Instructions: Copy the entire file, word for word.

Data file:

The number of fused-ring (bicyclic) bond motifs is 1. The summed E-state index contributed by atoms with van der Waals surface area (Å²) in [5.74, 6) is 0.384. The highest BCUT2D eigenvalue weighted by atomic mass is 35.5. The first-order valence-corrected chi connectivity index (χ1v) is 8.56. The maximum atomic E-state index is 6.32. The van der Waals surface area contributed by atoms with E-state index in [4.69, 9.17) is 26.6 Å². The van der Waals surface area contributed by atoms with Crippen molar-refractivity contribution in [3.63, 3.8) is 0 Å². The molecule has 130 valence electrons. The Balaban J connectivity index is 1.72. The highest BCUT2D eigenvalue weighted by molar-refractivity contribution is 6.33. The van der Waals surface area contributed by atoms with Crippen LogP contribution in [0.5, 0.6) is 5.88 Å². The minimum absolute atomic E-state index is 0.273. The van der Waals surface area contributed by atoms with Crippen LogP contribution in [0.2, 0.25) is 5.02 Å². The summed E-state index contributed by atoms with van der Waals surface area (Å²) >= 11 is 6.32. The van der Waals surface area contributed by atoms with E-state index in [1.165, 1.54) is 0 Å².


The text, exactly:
The number of fused-ring (bicyclic) bond motifs is 1. The summed E-state index contributed by atoms with van der Waals surface area (Å²) in [5.74, 6) is 0.384. The highest BCUT2D eigenvalue weighted by atomic mass is 35.5. The first-order valence-corrected chi connectivity index (χ1v) is 8.56. The maximum atomic E-state index is 6.32. The van der Waals surface area contributed by atoms with E-state index in [4.69, 9.17) is 26.6 Å². The van der Waals surface area contributed by atoms with Crippen molar-refractivity contribution in [3.63, 3.8) is 0 Å². The molecule has 130 valence electrons. The Balaban J connectivity index is 1.72. The highest BCUT2D eigenvalue weighted by molar-refractivity contribution is 6.33. The van der Waals surface area contributed by atoms with Crippen LogP contribution in [0.5, 0.6) is 5.88 Å². The minimum absolute atomic E-state index is 0.273. The van der Waals surface area contributed by atoms with Crippen LogP contribution in [0.2, 0.25) is 5.02 Å². The summed E-state index contributed by atoms with van der Waals surface area (Å²) >= 11 is 6.32. The van der Waals surface area contributed by atoms with E-state index in [1.165, 1.54) is 0 Å².